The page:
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The Joe and Clara Wu Tsai Foundation appoint FAMU ALUM & SJGC BOV member Gregg Bishop as executive director of the Social Justice Fund

By Sterling Bright
July 1, 2021

This past week, the Social Justice Fund of the Joe and Clara Wu Tsai Foundation announced their launch of a $2.5 million loan fund that will provide support for business owners of color in the Brooklyn area.  With this announcement, the foundation announced the School of Journalism and Graphic Communication Board of Visitors member Gregg Bishop, executive director of the Social Justice Fund. The Social Justice Fund launched in 2020 with a ten-year, $50 million commitment.

"As the city comes back from the pandemic, we have an opportunity to do it better than we did before, to address some of the longstanding barriers preventing the accumulation of Black wealth and ensure that everyone can equally benefit from the capital that is coming into our city anew," said Bishop.

Before entering the workforce, Bishop received his B.S. in Business Administration from FAMU in 2005 and was recognized as one of the Top 5- Most Influential Males" by the Famuan Newspaper. Following his time at FAMU, Bishop received his master's in integrated marketing and Management Communication from Florida State in 2007.

Bishop has also continued to give his time back to FAMU as an active member of the FAMU School of Journalism and  Graphic Communication Board of Visitors. The BOV is a group of accomplished journalists and leaders dedicated to preparing students for their Journalism, Public Relations, or Graphic Communications careers. BOV members serve as advisors to the Dean, provide resources for funding and technical equipment, and serve as advocates for SJGC.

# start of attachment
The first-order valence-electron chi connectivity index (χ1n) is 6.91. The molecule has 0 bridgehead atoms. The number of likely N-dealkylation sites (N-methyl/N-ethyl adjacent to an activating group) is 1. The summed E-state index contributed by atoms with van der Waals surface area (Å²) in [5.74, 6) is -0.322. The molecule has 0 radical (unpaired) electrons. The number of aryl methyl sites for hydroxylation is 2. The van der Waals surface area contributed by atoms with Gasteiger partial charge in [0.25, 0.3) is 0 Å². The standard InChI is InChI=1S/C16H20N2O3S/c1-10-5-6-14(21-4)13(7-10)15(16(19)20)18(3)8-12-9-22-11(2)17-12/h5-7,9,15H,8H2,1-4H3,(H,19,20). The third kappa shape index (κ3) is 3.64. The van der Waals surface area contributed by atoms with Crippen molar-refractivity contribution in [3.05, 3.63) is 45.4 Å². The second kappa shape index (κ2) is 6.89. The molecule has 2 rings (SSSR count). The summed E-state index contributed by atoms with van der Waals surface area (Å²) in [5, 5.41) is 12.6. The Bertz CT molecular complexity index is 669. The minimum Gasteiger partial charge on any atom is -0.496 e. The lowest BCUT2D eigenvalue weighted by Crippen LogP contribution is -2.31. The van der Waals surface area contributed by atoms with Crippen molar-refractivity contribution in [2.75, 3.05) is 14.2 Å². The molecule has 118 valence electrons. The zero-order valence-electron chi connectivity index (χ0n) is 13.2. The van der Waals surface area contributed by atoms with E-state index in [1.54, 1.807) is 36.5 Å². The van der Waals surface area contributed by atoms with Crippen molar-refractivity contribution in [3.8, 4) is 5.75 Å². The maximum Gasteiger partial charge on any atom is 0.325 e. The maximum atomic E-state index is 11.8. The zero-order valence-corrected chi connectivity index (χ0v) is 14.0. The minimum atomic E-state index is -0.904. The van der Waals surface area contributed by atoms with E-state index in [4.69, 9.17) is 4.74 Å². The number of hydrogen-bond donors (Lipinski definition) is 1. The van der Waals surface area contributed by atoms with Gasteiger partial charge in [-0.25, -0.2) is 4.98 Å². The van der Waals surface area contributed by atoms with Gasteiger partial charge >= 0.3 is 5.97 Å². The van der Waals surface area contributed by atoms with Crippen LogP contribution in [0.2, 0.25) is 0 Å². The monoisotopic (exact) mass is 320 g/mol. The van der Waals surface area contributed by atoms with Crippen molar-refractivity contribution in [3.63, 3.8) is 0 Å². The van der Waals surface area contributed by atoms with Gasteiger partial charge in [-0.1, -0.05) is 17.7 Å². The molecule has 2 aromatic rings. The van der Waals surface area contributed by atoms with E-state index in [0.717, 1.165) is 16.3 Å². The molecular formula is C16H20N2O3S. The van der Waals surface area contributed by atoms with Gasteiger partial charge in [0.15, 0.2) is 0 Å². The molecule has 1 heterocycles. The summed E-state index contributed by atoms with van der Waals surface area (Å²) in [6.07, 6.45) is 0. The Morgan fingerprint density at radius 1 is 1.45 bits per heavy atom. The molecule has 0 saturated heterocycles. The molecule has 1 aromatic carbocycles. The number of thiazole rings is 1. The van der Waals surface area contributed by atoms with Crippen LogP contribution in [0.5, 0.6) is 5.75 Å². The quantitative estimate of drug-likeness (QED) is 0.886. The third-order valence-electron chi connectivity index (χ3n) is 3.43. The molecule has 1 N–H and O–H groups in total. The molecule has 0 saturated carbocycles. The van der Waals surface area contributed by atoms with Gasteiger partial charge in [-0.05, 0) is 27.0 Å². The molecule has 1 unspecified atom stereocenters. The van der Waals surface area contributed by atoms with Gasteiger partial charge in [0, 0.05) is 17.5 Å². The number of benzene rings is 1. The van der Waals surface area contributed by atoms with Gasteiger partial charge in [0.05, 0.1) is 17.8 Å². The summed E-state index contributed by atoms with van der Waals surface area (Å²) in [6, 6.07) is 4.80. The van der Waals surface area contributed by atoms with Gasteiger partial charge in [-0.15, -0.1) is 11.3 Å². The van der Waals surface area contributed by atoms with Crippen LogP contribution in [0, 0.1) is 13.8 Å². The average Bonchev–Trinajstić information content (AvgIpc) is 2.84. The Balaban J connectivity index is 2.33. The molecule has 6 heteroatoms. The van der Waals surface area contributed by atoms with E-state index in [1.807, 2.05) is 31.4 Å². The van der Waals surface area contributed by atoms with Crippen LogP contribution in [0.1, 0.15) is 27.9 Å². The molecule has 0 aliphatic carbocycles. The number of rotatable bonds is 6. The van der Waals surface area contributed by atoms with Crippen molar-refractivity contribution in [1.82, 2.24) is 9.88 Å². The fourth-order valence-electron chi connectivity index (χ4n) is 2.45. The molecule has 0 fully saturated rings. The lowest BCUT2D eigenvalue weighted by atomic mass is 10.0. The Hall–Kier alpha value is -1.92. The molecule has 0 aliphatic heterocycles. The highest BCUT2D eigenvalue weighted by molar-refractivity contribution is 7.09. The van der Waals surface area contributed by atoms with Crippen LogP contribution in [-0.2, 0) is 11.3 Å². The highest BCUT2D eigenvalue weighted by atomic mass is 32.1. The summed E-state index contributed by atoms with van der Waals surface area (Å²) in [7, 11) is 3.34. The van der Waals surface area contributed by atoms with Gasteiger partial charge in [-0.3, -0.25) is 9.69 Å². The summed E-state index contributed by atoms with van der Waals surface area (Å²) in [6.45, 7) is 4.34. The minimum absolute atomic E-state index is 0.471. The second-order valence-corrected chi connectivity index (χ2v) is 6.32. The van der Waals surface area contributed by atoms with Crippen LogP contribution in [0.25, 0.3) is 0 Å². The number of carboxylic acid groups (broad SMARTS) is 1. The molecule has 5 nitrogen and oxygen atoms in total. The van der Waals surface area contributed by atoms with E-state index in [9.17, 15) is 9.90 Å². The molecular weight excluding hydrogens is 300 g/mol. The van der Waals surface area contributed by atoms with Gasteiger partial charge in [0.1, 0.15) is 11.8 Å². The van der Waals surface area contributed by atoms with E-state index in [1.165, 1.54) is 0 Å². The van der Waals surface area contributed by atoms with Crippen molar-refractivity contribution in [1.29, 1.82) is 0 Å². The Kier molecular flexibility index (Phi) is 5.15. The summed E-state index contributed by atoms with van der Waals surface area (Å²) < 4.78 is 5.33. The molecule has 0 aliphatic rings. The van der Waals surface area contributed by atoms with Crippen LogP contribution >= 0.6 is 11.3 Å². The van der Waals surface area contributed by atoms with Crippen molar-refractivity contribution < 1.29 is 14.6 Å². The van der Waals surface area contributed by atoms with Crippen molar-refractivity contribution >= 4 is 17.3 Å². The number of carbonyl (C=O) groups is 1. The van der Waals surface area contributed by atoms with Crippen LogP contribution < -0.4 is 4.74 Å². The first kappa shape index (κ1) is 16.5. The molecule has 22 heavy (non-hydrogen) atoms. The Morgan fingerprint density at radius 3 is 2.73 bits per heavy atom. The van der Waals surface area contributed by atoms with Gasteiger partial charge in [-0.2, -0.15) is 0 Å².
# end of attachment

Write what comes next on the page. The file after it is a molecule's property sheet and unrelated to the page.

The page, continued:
Before this appointment, Bishop served as an interim executive director of the Coro New York Leadership Center, a leadership organization that promotes diverse talent across the five boroughs in New York.

Bishop is doing great work with the foundation, and according to them, African-American entrepreneurs had to close their doors twice as much compared to their white counterparts. However, this is not a new issue, and according to the foundation, BIPOC business owners had limited access to capital before the Covid-19 pandemic began.

"I am deeply grateful to Clara Wu Tsai and Joe Tsai for their visionary support of Brooklyn entrepreneurs, and look forward to an exciting phase ahead," said Bishop.

The funds aim to provide support and aid to business owners and help in post-pandemic recovery. In partnership with Brooklyn Alliance Capital, TruFund Financial, and the Brooklyn Chamber of Commerce, the Brooklyn EXCELerate Loan Program will offer loans of up to $15,000 to businesses that were able to stay open through the pandemic.

The loan is designed to cover expenses such as equipment, renovations, and rent. However, restart loans of up to $100,000 can also be obtained to qualifying businesses.